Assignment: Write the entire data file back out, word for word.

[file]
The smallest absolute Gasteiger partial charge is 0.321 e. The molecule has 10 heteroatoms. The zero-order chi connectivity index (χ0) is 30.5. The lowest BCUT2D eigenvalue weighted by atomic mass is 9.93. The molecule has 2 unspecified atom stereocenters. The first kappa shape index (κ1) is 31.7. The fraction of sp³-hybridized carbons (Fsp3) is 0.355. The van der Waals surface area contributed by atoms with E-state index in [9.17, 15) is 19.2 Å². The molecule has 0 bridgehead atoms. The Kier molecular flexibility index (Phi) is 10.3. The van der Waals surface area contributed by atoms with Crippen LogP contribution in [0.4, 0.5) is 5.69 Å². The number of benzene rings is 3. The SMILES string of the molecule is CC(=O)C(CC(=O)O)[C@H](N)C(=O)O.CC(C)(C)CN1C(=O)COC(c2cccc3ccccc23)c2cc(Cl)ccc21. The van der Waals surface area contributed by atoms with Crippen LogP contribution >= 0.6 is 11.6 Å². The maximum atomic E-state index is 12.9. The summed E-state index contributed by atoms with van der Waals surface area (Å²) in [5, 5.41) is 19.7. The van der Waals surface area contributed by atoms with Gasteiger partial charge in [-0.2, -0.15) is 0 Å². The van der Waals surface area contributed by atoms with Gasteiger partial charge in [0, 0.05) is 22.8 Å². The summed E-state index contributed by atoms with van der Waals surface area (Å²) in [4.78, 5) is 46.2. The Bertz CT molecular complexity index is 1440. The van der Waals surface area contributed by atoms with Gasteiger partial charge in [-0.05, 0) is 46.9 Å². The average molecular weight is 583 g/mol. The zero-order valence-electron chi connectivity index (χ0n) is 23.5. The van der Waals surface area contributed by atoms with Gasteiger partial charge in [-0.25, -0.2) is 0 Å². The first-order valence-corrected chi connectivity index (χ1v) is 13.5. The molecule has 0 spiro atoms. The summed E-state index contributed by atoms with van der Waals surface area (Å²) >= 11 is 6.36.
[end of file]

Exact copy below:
The smallest absolute Gasteiger partial charge is 0.321 e. The molecule has 10 heteroatoms. The zero-order chi connectivity index (χ0) is 30.5. The lowest BCUT2D eigenvalue weighted by atomic mass is 9.93. The molecule has 2 unspecified atom stereocenters. The first kappa shape index (κ1) is 31.7. The fraction of sp³-hybridized carbons (Fsp3) is 0.355. The van der Waals surface area contributed by atoms with E-state index in [9.17, 15) is 19.2 Å². The molecule has 0 bridgehead atoms. The Kier molecular flexibility index (Phi) is 10.3. The van der Waals surface area contributed by atoms with Crippen LogP contribution in [0.4, 0.5) is 5.69 Å². The number of benzene rings is 3. The SMILES string of the molecule is CC(=O)C(CC(=O)O)[C@H](N)C(=O)O.CC(C)(C)CN1C(=O)COC(c2cccc3ccccc23)c2cc(Cl)ccc21. The van der Waals surface area contributed by atoms with Crippen LogP contribution >= 0.6 is 11.6 Å². The maximum atomic E-state index is 12.9. The summed E-state index contributed by atoms with van der Waals surface area (Å²) in [5, 5.41) is 19.7. The van der Waals surface area contributed by atoms with Gasteiger partial charge in [-0.2, -0.15) is 0 Å². The van der Waals surface area contributed by atoms with Gasteiger partial charge in [0, 0.05) is 22.8 Å². The summed E-state index contributed by atoms with van der Waals surface area (Å²) in [4.78, 5) is 46.2. The Bertz CT molecular complexity index is 1440. The van der Waals surface area contributed by atoms with Gasteiger partial charge in [-0.05, 0) is 46.9 Å². The average molecular weight is 583 g/mol. The zero-order valence-electron chi connectivity index (χ0n) is 23.5. The van der Waals surface area contributed by atoms with Gasteiger partial charge in [-0.25, -0.2) is 0 Å². The first-order valence-corrected chi connectivity index (χ1v) is 13.5. The molecule has 0 spiro atoms. The summed E-state index contributed by atoms with van der Waals surface area (Å²) >= 11 is 6.36.